Virble Booth’s life is simple. Her quaint country home is nestled on a wooded hillside just west of Tremont. Her rocking chair sits in front of a glass door that looks out onto her porch. The silver-haired 87-year-old sits there and relaxes. She crochets on occasion, a hobby she says her aging hands won’t allow her to do for very long.

She talks with great pride about her days growing up in Itawamba County, about her family and their love of molasses. Atop her kitchen table sits a pint jar filled with the deep golden-brown syrup. It’s almost the same rich color as the soil she and her late husband, Charles, raised their five children on.

For decades, the family has gathered on the banks of Gum Creek and taught generation after generation how to make the distinctive sweet, but slightly bitter, delight.

She talks about the process, or more appropriately, the art of making molasses. Her late husband likened it to a family reunion in a 1991 article published in the pages of “The Itawamba County Times.”

“Molasses making has been passed down for generations from father to son in my husband’s family,” Booth said of the tradition. “I don’t know how far back it goes, but Charles’ granddad did it, then his dad did it.”

Booth said the family’s sorghum began as a cash crop. It’s long since lost its profitability. These days, the family grows it for the pure pleasure of it.

Booth’s son Jerry learned the process of making molasses years ago and is now teaching her grandson Ben the finer points. Jim Cody and Mike Bennett like to lend a hand when the mill is fired up.

This year’s crop yielded 11 gallons of molasses. In years past, the amounts have varied. In good years, she said they could get upwards of 35 gallons worth.

“In 1972, we had enough to sell some,” she said.

The 1991 crop yielded 89 gallons according to The Times article, from about three-fourths an acre of ground.

Booth said there has only been a few times when their plans were thwarted.

“Once we had a storm that blew the shed down. One year there was too much rain and one year, a drought,” she said. “Other than that, we get it done. We’re proud but tired.”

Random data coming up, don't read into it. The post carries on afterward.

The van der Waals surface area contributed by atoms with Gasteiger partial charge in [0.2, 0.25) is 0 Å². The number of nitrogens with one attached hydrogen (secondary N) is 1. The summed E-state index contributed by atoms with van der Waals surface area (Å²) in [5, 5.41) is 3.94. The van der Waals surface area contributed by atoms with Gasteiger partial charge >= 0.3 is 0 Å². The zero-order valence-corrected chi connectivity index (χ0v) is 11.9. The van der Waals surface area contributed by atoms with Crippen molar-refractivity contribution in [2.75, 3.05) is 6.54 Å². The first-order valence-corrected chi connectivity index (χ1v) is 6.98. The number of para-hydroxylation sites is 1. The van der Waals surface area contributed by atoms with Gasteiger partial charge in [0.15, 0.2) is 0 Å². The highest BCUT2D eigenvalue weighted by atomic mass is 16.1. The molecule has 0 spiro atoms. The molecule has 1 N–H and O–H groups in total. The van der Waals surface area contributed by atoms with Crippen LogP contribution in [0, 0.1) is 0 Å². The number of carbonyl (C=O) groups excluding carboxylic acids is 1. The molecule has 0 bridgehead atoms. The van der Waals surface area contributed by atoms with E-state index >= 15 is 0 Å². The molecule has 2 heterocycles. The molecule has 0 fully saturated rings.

The process of making molasses begins with planting sorghum, typically in late May or early June. Sorghum cane grows in stalks that look like field corn in appearance. Once the stalks are ready to harvest, around October, they are cut down with a kaiser blade, machete or whatever the harvester prefers. The leaves are stripped from the stalk and the seed head cut off. The stalks are then loaded onto a trailer and hauled to the family’s boiling site.

“We start around daylight,” Booth said. “We try to get it all done by dark so we don’t have to fire up for a second day.”

The trailer loaded with stalks is backed closely to the small tin-top sorghum shed. Blocks are placed behind the wheels of a tractor (“scotching” as it’s called) to prevent it from rolling while the engine serves as a power source to run the wheel or press. Before tractors were used, mules served as the power source for the sorghum mill, turning the press while walking in circles.

The stalks are fed into the press by handfuls, squeezing the juice from the plant, which then runs into a barrel. The juice must then be strained through a white cloth to rid it of any grit or grime. Straining is typically done two or three times to be certain the liquid is clear of anything that might taint the syrup.

Once strained, the juice is placed in a large rectangular pan and set atop a fire. Once the juice has been brought to a boil, the fire must burn at a fairly consistent temperature to prevent burning the syrup. Constant stirring is also a requirement for a good batch.

As the syrup continues to boil, a bubbly foam will rise to the top. This must be skimmed throughout the day.

“They stir the molasses with a wooden paddle and use a skimmer with holes to remove the foam,” Booth said. “That goes on all day until they are done.”

If the humidity is high, Booth says it takes the molasses longer to cook. After the six- to seven-hour cooking process, it’s is poured into jars, ready to be taken home.

The long day requires the family to pack a lunch. Booth says this meal has long been a family tradition.

“We take plenty of food when we head down to the creek,” Booth said. “Sometimes visitors stop by while we’re there, and we invite them to eat.”

The meal not only feeds the hard workers, but serves as a time of fellowship with sons and daughters, in-laws and cousins, grands and great-grands, and friends. In that way, the day yields something much sweeter than the jars of molasses they take home.

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